Greenpeace raises deforestation alarm
Greenpeace has accused one of the world’s largest pulp and paper companies of aggressively clearing Indonesian rain forests, throwing into doubt a landmark deal that aims to fight climate change by curbing deforestation.
In a report released Monday, Green- peace said a subsidiary of the Indonesian family conglomerate Sinar Mas secretly planned a massive expansion of pulp mills and cut down essential forests, including habitats for endangered tigers. The report said an internal 2007 document shows that Asia Pulp and Paper sought to increase its mill capacity to 17.5 million tons a year from 2.6 million tons.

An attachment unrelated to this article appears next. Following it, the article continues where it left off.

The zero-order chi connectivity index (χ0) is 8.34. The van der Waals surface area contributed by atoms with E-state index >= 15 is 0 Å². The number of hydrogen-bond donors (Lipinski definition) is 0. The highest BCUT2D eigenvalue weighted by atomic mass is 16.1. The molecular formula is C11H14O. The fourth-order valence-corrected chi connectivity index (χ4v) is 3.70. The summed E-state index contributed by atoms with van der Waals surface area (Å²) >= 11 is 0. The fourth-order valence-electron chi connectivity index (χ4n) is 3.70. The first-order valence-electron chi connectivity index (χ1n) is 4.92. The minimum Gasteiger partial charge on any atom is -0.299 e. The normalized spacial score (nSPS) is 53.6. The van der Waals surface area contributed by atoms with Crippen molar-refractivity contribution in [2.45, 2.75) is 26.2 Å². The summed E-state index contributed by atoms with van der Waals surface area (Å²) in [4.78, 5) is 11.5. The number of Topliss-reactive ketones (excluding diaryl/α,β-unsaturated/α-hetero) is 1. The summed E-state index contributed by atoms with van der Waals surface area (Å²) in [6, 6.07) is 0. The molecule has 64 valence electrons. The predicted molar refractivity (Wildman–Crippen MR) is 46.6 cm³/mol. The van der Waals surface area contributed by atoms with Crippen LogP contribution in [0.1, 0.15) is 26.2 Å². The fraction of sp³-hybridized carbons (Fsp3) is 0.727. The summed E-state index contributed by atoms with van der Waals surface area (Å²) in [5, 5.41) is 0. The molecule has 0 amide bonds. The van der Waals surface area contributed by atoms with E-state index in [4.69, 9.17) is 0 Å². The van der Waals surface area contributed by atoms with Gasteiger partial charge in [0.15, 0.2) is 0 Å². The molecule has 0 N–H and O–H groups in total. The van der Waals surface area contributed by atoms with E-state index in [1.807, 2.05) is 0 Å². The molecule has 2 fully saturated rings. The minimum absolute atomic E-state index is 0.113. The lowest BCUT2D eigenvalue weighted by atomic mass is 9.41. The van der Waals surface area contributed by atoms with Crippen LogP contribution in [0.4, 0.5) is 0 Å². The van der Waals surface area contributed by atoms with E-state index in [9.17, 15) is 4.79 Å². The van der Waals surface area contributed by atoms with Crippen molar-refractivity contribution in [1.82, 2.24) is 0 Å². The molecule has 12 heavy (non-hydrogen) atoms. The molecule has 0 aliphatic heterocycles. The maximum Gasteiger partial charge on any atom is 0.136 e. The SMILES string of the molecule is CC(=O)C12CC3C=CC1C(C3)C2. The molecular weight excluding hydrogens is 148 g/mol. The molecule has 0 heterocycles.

An executive with Asia Pulp denied the charges.
Large-scale deforestation has made the country the world’s third-largest emitter of greenhouse gases, behind China and the U.S., according to some estimates. The country signed a $1 billion deal with Norway in May that imposes a two-year moratorium on new permits to clear virgin forest and peatland.